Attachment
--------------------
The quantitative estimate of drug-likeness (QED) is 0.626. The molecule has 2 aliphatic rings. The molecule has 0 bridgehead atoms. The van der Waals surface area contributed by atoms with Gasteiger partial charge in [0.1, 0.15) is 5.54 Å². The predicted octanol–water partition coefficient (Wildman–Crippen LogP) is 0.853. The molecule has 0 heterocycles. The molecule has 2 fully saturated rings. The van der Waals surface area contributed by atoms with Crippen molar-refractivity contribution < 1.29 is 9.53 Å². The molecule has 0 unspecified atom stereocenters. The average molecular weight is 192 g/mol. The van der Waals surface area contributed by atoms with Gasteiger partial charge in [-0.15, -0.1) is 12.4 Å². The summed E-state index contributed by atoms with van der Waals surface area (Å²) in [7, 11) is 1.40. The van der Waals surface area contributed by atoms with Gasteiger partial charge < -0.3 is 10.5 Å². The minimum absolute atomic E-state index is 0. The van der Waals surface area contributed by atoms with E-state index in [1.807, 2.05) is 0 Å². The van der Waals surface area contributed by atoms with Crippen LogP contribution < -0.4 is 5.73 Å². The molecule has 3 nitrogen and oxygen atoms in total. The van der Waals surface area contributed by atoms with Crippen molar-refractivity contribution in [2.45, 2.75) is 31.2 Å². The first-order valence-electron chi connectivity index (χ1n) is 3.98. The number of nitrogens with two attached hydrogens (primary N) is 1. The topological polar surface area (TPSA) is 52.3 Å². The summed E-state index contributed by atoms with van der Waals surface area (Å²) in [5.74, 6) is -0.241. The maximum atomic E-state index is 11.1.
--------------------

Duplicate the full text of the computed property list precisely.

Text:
The quantitative estimate of drug-likeness (QED) is 0.626. The molecule has 2 aliphatic rings. The molecule has 0 bridgehead atoms. The van der Waals surface area contributed by atoms with Gasteiger partial charge in [0.1, 0.15) is 5.54 Å². The predicted octanol–water partition coefficient (Wildman–Crippen LogP) is 0.853. The molecule has 0 heterocycles. The molecule has 2 fully saturated rings. The van der Waals surface area contributed by atoms with Crippen molar-refractivity contribution < 1.29 is 9.53 Å². The molecule has 0 unspecified atom stereocenters. The average molecular weight is 192 g/mol. The van der Waals surface area contributed by atoms with Gasteiger partial charge in [-0.15, -0.1) is 12.4 Å². The summed E-state index contributed by atoms with van der Waals surface area (Å²) in [7, 11) is 1.40. The van der Waals surface area contributed by atoms with Gasteiger partial charge < -0.3 is 10.5 Å². The minimum absolute atomic E-state index is 0. The van der Waals surface area contributed by atoms with E-state index in [1.807, 2.05) is 0 Å². The van der Waals surface area contributed by atoms with Crippen LogP contribution < -0.4 is 5.73 Å². The molecule has 3 nitrogen and oxygen atoms in total. The van der Waals surface area contributed by atoms with Crippen molar-refractivity contribution in [2.45, 2.75) is 31.2 Å². The first-order valence-electron chi connectivity index (χ1n) is 3.98. The number of nitrogens with two attached hydrogens (primary N) is 1. The topological polar surface area (TPSA) is 52.3 Å². The summed E-state index contributed by atoms with van der Waals surface area (Å²) in [5.74, 6) is -0.241. The maximum atomic E-state index is 11.1.